NVIDIA states that GeForce Experience 3.0 runs three times faster and uses half the memory. When putting this to the test on my machine my measurements were more like two times as fast and a third the ram. Granted, this was just a quick and informal test on my personal system and results likely will very, nevertheless it is indeed faster and in my case the new version uses a miniscule amount of ram. In fact while 3.0.5 started up with 88MB of ram is shortly settled in with only 54 MB of ram used.

Within the driver tab we have our ability to update drivers and view GPU driver and NVIDIA gaming news. But more importantly, ShadowPlay has now been upgraded to the Share Overlay UI. According to NVIDIA, GeForce Experience can now record gameplay at 60fps and at up to 4K in full screen and windowed modes, with 4K DSR as an experimental feature. After recording, this footage can be uploaded either complete or trimmed back to YouTube. For live streamers GeForce Experience can livestream straight to Twitch and YouTube Gaming at 1080p60. Additionally, screenshots can be captured, edited, and uploaded to Imgur and Google Photos without leaving the game.

On top of all these social features Geforce Experience 3.0 brings in Gamestream Co-op. This allows players to not only broadcast to friends, but also play co-op and let friends take control of the game as well. Though, Henry@Nvidia over on the GeForce forums notes that this is still classified as an experimental feature, even though the beta started almost exactly a year ago. To enable this option “Allow experimental features” must be enabled from the settings menu. Gamestream Co-op and these other Gamestream Experience Share features are also available now on Optimus enabled notebooks.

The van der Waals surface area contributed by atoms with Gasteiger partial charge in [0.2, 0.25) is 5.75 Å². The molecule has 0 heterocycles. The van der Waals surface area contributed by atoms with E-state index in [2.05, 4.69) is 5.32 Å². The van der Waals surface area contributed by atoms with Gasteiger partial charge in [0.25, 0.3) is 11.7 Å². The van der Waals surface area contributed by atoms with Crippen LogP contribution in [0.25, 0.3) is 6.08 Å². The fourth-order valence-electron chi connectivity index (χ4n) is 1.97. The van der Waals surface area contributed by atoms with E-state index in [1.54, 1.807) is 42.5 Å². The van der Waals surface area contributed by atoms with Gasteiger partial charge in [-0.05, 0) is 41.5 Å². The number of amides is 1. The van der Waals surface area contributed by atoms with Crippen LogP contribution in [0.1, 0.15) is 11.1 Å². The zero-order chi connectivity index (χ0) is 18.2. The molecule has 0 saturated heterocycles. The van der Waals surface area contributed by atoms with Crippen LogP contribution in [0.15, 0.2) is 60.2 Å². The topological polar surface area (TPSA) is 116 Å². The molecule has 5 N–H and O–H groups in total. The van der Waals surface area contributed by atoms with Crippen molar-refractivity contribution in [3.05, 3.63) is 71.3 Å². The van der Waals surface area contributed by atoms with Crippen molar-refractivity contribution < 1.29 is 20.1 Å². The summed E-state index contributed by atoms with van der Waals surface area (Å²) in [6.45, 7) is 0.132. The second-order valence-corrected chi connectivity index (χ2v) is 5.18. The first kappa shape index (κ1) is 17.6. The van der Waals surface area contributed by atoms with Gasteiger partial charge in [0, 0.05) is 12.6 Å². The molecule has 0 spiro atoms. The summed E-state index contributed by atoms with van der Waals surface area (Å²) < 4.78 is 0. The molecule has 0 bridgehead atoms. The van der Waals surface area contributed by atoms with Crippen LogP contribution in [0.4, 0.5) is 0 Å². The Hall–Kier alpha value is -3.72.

GeForce Experience can be updated from inside the GeForce Experience app or downloaded from I’ll note that when I went to take took a look on my machine the upgrade failed, though downloading and installing GeForce experience from the website had no hitches. NVIDIA also requests that feedback and feature requests be sent in through the feedback form on the bottom right of the GeForce Experience 3.0 window or that you leave your comments in the Forum thread.

Source: NVIDIA

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  • webdoctors - Saturday, September 10, 2016 - link